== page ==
It is funny that it is OK if the federal government reduces the cost of a new car by 4500 (borrowed) dollars, yet villagers faced some degree of consternation for accepting a deal for a reduced price for their fuel. The villagers’ choice was indeed rational, and more importantly, their choice had no impact on the national debt and placed no burden for repayment upon anyone’s children or grandchildren (except possibly Venezuelans’).
For what it is worth, it is reasonable to conclude that the villagers, as well as at least 9.5% of the workforce, are getting a raw deal when it comes to the ‘Cash for Clunkers’ program. Perhaps they should get $4500 off of their next ten purchases of heating fuel.
Or, maybe instead of crushing the clunkers, the good ones could be granted to the unemployed who may have recently had their car repossessed, or to the under-employed who could possibly acquire a better job if they had reliable transportation.
Oh, that’s right. The purpose of the Clunkers program is to remove less fuel-efficient vehicles from the environment, using borrowed money from China, to save the planet, and to give the auto industry a financial jump start.
The purpose of the energy stimulus funds is not significantly different. The federal government borrowed $28 million from China and gave it to Alaska to jump start the economy, reduce energy consumption, and help save the planet.
And that is the philosophical difference that Mr. Doogan and many of his colleagues will never come to really know and understand; debts have to be paid, and money doesn’t grow on trees. Thus, the federal government is trillions of dollars in debt yet produces nothing that generates enough income to repay it. The federal government can grow money from its Federal Reserve "trees," or it can tax productive individuals and businesses to repay the debts. Unfortunately, neither of these options, nor a combination of them, suggests a prosperous future for those (our children and grandchildren) who will eventually have to pay the debt.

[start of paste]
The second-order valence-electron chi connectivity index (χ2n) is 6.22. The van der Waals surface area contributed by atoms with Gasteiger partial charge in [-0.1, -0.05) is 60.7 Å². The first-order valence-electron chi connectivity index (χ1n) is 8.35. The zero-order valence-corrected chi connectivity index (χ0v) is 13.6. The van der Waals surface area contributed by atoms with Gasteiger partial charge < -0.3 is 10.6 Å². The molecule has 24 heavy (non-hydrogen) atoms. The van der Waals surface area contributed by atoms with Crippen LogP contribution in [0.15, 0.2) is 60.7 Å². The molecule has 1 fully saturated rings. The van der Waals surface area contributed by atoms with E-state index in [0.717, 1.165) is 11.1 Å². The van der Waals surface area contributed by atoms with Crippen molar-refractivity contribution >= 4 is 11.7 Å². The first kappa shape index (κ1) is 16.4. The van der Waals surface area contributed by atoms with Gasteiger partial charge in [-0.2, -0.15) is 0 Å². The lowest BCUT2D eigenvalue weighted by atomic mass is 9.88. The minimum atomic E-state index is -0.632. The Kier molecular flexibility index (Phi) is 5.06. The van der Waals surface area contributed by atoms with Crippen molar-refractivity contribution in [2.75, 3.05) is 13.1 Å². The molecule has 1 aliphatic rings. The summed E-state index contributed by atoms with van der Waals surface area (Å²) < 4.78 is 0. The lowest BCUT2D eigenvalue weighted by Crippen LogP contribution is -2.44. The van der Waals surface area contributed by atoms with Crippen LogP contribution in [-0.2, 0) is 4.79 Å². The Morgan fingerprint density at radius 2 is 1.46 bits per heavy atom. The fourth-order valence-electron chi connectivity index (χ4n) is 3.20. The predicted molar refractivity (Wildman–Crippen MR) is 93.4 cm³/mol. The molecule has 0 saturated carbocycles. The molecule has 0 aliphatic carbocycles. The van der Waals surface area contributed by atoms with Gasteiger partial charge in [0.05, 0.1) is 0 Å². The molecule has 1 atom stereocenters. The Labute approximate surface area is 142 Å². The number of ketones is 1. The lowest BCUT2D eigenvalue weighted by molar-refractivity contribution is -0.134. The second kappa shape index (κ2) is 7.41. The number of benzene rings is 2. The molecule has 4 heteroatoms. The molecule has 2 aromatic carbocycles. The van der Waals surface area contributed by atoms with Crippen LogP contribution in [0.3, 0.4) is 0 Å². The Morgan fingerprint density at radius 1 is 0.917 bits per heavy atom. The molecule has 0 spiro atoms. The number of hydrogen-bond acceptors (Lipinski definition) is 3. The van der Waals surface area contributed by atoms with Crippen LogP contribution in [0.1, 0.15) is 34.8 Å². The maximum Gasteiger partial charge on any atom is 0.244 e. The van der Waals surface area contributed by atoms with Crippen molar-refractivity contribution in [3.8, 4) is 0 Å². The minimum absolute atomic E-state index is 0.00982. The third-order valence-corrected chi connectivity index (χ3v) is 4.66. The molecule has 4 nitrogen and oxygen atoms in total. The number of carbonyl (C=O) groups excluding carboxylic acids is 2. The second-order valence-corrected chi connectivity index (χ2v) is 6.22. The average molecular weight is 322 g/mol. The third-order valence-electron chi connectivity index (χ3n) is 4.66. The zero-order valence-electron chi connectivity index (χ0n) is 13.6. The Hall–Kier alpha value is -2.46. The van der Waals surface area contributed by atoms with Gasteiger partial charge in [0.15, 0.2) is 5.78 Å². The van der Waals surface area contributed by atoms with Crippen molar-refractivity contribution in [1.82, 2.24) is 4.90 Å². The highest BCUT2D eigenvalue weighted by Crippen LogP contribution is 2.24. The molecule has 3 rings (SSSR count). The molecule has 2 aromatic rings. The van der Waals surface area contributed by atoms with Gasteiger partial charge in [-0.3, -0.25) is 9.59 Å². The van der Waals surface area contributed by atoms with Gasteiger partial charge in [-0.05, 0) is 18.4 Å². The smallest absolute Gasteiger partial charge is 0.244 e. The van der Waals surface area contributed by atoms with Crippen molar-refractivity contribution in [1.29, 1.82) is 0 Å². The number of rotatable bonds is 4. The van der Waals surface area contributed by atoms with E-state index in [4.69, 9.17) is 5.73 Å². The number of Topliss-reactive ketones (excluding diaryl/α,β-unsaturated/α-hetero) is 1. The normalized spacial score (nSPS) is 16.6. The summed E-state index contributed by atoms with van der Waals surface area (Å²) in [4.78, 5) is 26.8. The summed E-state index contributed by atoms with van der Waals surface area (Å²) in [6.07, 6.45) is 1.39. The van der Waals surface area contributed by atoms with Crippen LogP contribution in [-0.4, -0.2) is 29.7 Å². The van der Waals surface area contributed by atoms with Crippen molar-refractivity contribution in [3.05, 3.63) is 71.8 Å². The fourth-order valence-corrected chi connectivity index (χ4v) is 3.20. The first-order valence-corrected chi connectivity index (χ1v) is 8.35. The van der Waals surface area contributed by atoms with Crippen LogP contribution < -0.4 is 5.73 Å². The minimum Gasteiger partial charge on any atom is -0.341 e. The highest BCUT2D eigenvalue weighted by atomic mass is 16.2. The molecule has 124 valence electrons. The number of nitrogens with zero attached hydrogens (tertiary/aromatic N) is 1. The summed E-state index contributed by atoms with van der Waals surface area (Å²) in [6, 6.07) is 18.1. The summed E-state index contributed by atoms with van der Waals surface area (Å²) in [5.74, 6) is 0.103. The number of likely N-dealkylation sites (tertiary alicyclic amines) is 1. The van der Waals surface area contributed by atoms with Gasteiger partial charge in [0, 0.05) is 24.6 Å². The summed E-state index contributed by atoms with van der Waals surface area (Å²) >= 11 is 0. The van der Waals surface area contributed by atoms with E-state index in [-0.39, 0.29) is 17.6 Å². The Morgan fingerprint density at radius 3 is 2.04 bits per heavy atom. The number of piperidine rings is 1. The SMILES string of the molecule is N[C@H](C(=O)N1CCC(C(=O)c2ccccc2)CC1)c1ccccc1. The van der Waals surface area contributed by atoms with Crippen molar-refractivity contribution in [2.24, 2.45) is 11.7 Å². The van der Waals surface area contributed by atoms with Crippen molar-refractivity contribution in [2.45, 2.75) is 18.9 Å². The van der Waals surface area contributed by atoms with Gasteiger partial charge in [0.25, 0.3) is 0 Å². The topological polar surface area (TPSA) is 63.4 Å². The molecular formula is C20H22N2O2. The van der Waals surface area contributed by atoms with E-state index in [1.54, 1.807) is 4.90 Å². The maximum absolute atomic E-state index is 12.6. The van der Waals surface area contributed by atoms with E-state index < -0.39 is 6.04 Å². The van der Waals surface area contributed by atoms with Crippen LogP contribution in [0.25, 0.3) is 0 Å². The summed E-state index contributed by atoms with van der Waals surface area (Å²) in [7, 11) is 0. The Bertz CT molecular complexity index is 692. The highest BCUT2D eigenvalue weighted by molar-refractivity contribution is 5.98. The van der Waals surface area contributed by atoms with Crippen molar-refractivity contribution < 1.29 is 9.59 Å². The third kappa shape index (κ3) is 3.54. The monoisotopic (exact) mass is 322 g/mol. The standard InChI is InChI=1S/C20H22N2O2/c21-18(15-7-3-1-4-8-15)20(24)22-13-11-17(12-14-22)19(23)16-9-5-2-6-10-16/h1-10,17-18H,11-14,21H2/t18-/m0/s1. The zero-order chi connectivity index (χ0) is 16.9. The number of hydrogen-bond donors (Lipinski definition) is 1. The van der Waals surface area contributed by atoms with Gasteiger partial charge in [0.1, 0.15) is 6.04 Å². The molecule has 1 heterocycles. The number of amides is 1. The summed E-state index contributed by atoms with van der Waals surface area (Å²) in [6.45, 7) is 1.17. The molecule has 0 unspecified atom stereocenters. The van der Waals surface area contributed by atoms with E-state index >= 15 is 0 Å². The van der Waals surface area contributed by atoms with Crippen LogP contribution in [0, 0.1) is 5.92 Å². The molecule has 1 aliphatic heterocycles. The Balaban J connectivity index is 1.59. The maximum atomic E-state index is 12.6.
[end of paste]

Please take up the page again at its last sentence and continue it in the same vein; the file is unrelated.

Furthermore, despite arguments suggesting the energy funds do not come with enforceable conditions, the possibility does exist that a debt of gratitude could be assessed against the state by the federal government. As a result, philosophically, there are those who believe the federal government is benevolent, and there are those who believe it can be malevolent. Paraphrasing President Obama, the constitution stipulates what the federal government can’t do, but it doesn’t stipulate what it should do. One thing the constitution does not preclude is any mischievous behavior by the Fed, like using the power of the purse by threatening to withhold or deny funding to influence state or local government decisions. Once again, there are those who trust the feds, and there are those who do not. The same is true regarding unfunded mandates; those who benefit from the mandate love the Fed, while those who do not benefit, or have to fund it, may despise the Fed.
The governor, with the veto pen, indicated her level of trust and affection for the federal government.